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This graduate textbook provides an in-depth description of the transport phenomena relevant to systems of nanoscale dimensions. The different theoretical approaches are critically discussed, with emphasis on their basic assumptions and approximations. The book also covers information content in the measurement of currents, the role of initial conditions in establishing a steady state, and the modern use of density-functional theory. Topics are introduced by simple physical arguments, with particular attention to the non-equilibrium statistical nature of electrical conduction, and followed by a detailed formal derivation. This textbook is ideal for graduate students in physics, chemistry, and electrical engineering.
Single-molecule electronics has evolved as a vibrant research field during the last two decades. The vision is to be able to create electronic components at the highest level of miniaturization—the single molecule. This book compiles and details cutting-edge research with contributions from chemists, physicists, theoreticians, and engineers. It covers all aspects of single-molecule electronics, from the theory through experimental realizations and the chemical synthesis of molecular components to the implementation of molecular components in future integrated circuits. This book describes in detail both established methods and recent advances in the field, including vibrational effects, switching phenomena, quantum interference, thermal power, and parallel assembly strategies. The authors add more details to the chapters than typically found in the primary literature so that the book can be read not only by specialists but also by non-experts and students with an interest in the research field. Each chapter is accompanied by problems, and a solutions manual is also provided.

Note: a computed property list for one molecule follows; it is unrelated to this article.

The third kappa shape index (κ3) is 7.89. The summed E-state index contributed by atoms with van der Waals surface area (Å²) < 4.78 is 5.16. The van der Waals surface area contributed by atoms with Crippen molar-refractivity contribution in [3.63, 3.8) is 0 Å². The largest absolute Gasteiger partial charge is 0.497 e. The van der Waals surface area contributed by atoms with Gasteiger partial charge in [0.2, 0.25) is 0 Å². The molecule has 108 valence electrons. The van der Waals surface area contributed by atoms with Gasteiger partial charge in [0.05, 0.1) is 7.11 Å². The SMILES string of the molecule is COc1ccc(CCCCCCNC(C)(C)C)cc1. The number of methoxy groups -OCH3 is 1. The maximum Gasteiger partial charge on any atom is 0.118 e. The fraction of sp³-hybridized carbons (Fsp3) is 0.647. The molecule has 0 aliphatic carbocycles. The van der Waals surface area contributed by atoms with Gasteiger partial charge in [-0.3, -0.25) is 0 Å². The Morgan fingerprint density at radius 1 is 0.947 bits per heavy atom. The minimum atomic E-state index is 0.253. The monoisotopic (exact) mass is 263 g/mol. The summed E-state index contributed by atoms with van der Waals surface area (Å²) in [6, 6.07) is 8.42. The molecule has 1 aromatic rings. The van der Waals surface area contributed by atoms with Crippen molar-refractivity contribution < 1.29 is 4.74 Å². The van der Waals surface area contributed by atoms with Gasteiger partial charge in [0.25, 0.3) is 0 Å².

Klaus von Klitzing Max-Planck-Institut fur ̈ Festk ̈ orperforschung, Heisenbergstraße 1, 70569 Stuttgart, Germany Already many Cassandras have prematurely announced the end of the silicon roadmap and yet, conventional semiconductor-based transistors have been continuously shrinking at a pace which has brought us to nowadays cheap and powerful microelectronics. However it is clear that the traditional scaling laws cannot be applied if unwanted tunnel phenomena or ballistic transport dominate the device properties. It is generally expected, that a combination of silicon CMOS devices with molecular structure will dominate the ?eld of nanoelectronics in 20 years. The visionary ideas of atomic- or molecular-scale electronics already date back thirty years but only recently advanced nanotechnology, including e.g. scanning tunneling methods and mechanically controllable break junctions, have enabled to make distinct progress in this direction. On the level of f- damentalresearch,stateofthearttechniquesallowtomanipulate,imageand probechargetransportthroughuni-molecularsystemsinanincreasinglyc- trolled way. Hence, molecular electronics is reaching a stage of trustable and reproducible experiments. This has lead to a variety of physical and chemical phenomena recently observed for charge currents owing through molecular junctions, posing new challenges to theory. As a result a still increasing n- ber of open questions determines the future agenda in this ?eld.